Sea changes on the horizon
Takes a look at new and developing trends in the world of cruise tourism.
You only have to wander around the Auckland waterfront in summer to notice the influx of cruise tourists into New Zealand. It’s right there staring you in the face next to the old brown ferry building – a 4000-odd-bed floating resort town, docked for the night, then replaced by an even larger one tomorrow.
Cruise tourism is a big deal: 23 million annual passengers big. More Kiwis are setting sail too, with more than 90,000 of us taking a cruise in 2016. Like any industry, it is trying to reinvent itself to appeal to new generations, while giving the loyal following enough reasons to return. Here are some of the trends to entice you on board.
Bigger is better
Royal Caribbean has the largest cruise ships on the water (Harmony of the Seas, Allure of the Seas and Oasis of the Seas), with all three liners offering a maximum capacity of more than 6200 people. Next year, it’ll add Symphony of the Seas to that list, with the soon-to-be largest-capacity cruise liner (6800+ people) coming into service in April 2018.
The company’s managing director in charge of New Zealand has confirmed Royal Caribbean’s Ovation of the Seas (the biggest liner to visit Aotearoa and still boasting a maximum capacity of 4900) will return here for another two, longer seasons from November. And the trend for floating cities isn’t slowing down – there are rumours that the even bigger Oasis ship, or something of that size, could soon be headed our way.
Not just islandhopping
It’s not just about what you’re cruising on but where you’re going that sees constant appraisal and change. The South Pacific remains the most popular cruise destination for Kiwi travellers, with 32,000-odd people taking a ship to find some island sunshine in 2016, up 50 per cent on 2015.
However, other destinations such as Southeast Asia and Antarctica have come more on to the radar of cruise travellers. Cruising in Antarctica appeals particularly to those who love natural, largely untouched environments, according to Dee Bodas at travel group Chimu Adventures.
‘‘It is now relatively easy to visit the frozen continent. There are a number of cruise ships departing from the bottom of South America, or the southern tips of New Zealand and Australia,’’ Bodas says.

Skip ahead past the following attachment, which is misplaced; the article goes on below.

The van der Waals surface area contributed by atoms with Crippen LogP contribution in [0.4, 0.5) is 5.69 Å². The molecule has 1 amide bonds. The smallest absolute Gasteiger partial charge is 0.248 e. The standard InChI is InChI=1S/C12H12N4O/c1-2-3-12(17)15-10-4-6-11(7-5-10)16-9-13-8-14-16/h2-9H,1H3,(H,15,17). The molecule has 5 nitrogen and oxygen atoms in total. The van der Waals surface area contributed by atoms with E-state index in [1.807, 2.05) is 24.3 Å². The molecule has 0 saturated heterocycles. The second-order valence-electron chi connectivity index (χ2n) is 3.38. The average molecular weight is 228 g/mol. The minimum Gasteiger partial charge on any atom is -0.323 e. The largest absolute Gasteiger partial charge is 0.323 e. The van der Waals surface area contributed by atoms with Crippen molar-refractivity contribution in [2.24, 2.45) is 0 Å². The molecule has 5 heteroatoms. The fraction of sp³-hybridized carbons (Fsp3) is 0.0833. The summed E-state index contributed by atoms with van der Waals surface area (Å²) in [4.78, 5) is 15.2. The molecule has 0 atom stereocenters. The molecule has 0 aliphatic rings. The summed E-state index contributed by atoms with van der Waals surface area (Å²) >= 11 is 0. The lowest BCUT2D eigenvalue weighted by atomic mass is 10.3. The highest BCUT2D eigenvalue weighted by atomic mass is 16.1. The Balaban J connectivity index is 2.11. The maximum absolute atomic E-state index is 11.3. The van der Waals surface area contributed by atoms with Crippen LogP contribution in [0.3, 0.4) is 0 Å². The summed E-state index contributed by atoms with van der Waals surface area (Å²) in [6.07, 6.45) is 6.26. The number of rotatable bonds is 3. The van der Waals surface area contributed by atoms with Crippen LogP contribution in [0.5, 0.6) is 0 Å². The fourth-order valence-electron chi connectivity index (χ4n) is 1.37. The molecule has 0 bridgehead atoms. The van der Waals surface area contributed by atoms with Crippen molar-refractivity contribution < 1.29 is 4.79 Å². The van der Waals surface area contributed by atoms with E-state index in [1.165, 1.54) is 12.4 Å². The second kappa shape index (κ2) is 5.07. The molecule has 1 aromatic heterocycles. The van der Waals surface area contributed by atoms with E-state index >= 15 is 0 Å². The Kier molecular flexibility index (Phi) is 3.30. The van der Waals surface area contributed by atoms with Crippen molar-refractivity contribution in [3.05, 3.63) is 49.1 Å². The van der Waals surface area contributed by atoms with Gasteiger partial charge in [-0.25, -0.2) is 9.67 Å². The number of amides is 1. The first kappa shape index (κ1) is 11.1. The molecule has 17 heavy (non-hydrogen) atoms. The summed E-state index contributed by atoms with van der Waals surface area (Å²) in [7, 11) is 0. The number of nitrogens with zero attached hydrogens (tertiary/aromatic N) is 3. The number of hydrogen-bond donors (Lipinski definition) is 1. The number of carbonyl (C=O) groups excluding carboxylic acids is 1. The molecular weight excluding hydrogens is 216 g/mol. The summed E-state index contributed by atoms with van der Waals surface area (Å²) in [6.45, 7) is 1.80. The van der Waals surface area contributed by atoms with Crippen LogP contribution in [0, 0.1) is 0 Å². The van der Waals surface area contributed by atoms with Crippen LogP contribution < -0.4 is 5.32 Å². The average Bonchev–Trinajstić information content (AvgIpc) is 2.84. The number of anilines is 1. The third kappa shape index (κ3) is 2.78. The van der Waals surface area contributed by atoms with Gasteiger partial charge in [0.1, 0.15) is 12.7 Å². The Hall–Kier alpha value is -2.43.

Homeland is where the heart is
Despite the offers of big-ticket destinations such as Alaska, the Caribbean or the Mediterranean, the biggest increase for a destination to do a cruise holiday last year was … wait for it … New Zealand.
Due to a larger loyal deployment of P&O cruise ships, the number of New Zealanders enjoying cruise travel in local waters jumped 177 per cent yearon-year in 2016. With P&O continuing its themed, short trips dedicated to comedy and cuisine, this local trend could remain strong.
Everybody loves a gimmick
Fancy being served by a robotic barman? How about garnishing your cocktail with herbs picked fresh from the bar?
Best not to combine either with a sky-diving simulator, surfing pool ‘‘Flowrider’’ or a waterslide that descends 10-storeys. Competition is thick in this industry and cruise companies are eager to garner headlines and eke out an advantage by offering gimmicks and activities that differ from the rest.
Royal Caribbean’s offering all of the above and more across its fleet. Just to up the stakes, Cunard’s recently renovated Queen Victoria offers guests the world’s first gin tap at sea, serving its own eponymous gin.
Meanwhile, P&O’s local cruise liner, Pacific Explorer, has disco-themed waterslides for the young and youngand-heart and a barefoot bowling green after a recent renovation.
Will we be seated according to class?
Fancy ships are about to get fancier. Although sea travel has a turn-of-thecentury elegance to it, that for a long time seemed lost as it drowned in its reputation of discount package tours, booze cruises and children running
FlowRider, the surfing simulator on Voyager of the Seas, is just one of the many gimmicks and activities offered by cruise companies to stand out from the crowd.
Cruisers enjoy the sunset by the pool on P&O’s Pacific Jewel.